When Action Comics #1 debuted in June of 1938, DC Comics—known as National Allied Publications at the time—just wanted to turn a decent profit, all they could hope as the Depression was winding down. The featured tale in the 11-story collection focused on a new spandex-clad superhero known as Superman. Created by Cleveland artists Jerry Siegel and Joe Shuster, Superman was unlike anything the world had seen before.
Up until then, comic books had largely revolved around detectives and costumed pulp heroes, but Superman was different. Decked out in a colorful costume and sporting an array of super powers, such as super strength and the ability to leap a tall building in a single bound, the man with the S on his chest was a champion of the oppressed and downtrodden. In his debut issue, he clears the name of a woman set to be wrongly executed for murder and saves Lois Lane from a kidnapping attempt. Simple stuff now, but mind-blowing back then.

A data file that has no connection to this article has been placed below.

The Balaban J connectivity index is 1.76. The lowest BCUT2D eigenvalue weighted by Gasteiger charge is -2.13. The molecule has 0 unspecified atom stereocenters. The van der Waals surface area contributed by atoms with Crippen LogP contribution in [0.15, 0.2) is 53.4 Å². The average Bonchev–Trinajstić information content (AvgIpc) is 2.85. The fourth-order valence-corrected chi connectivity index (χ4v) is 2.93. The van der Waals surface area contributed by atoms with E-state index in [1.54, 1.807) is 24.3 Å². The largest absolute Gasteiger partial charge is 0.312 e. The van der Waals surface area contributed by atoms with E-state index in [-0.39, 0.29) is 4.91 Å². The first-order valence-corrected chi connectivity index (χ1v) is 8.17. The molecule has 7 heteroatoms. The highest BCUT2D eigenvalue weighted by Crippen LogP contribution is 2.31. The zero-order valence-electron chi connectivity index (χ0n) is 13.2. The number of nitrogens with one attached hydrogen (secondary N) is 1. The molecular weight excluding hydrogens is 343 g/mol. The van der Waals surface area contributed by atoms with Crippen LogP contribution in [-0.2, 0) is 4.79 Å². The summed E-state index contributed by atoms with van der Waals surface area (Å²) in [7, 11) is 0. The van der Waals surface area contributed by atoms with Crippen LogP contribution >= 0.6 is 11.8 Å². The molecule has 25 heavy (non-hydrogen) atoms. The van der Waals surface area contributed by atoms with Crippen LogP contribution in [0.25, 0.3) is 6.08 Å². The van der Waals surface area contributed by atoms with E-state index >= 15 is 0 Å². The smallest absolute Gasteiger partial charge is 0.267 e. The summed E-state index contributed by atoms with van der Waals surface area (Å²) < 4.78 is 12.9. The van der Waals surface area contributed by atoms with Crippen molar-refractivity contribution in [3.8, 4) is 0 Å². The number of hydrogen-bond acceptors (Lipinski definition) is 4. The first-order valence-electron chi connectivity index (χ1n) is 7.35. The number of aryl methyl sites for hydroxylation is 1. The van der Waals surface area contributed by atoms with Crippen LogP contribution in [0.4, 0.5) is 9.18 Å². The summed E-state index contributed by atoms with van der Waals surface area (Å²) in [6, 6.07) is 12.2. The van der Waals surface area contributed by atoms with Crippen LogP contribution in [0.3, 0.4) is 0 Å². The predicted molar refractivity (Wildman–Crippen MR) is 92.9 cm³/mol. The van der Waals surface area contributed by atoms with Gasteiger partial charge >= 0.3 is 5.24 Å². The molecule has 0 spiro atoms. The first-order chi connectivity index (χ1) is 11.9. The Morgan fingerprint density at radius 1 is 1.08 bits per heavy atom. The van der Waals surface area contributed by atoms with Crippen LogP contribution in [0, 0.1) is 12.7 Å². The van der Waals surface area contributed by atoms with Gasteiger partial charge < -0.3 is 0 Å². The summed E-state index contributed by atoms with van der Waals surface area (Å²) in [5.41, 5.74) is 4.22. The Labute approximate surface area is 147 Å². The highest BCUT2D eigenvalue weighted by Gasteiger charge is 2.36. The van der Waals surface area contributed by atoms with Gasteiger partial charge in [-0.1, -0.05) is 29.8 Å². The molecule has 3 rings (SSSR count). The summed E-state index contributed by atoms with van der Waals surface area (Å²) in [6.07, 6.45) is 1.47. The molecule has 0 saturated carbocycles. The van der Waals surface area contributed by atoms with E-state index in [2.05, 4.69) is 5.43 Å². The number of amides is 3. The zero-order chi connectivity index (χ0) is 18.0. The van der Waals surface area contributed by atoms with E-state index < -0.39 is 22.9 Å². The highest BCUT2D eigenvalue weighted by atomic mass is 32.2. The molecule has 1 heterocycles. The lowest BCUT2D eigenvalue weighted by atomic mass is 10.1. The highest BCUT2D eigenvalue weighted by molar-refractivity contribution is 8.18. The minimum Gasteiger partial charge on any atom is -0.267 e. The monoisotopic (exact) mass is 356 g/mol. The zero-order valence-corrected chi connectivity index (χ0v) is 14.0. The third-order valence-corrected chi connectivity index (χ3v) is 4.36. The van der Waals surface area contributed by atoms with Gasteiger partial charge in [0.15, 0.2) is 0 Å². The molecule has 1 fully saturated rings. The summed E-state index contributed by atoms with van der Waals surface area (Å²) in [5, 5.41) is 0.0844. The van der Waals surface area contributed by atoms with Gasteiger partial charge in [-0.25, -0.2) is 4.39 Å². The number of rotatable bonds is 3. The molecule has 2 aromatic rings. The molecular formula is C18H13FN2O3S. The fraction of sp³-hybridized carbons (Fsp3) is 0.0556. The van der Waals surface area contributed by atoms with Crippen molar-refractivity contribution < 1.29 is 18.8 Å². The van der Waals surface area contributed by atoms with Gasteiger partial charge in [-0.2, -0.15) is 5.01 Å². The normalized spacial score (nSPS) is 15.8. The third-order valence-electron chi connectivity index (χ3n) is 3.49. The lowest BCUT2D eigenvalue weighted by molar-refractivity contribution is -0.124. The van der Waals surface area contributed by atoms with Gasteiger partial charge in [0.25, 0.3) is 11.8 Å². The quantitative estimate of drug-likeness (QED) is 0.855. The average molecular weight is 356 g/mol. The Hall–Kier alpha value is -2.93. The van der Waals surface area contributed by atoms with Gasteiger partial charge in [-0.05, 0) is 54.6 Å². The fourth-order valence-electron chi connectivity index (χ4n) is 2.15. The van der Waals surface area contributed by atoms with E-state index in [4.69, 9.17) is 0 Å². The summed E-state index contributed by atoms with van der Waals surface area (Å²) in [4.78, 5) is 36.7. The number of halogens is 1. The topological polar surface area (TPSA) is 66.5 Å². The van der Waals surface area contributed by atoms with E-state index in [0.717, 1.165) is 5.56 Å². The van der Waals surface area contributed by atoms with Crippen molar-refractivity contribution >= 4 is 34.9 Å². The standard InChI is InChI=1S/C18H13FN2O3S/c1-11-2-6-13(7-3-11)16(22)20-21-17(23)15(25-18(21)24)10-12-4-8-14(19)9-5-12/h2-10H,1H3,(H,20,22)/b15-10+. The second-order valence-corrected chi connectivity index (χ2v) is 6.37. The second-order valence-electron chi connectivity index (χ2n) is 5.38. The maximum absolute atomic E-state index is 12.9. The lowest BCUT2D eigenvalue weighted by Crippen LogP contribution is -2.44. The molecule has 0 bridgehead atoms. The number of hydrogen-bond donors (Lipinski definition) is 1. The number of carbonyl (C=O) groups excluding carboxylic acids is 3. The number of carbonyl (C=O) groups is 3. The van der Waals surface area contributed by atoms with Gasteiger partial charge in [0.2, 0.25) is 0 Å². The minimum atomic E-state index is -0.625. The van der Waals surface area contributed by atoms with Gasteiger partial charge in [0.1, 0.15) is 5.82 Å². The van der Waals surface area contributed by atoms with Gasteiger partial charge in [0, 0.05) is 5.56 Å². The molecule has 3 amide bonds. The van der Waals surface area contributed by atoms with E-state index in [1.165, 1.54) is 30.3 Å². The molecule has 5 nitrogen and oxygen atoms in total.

Staples like his ability to fly, kryptonite, and the villainous Lex Luthor were waiting in the wings, but this was the moment that Superman took his first steps out of the primordial ooze of Siegel and Shuster’s imaginations and began his journey towards becoming an icon.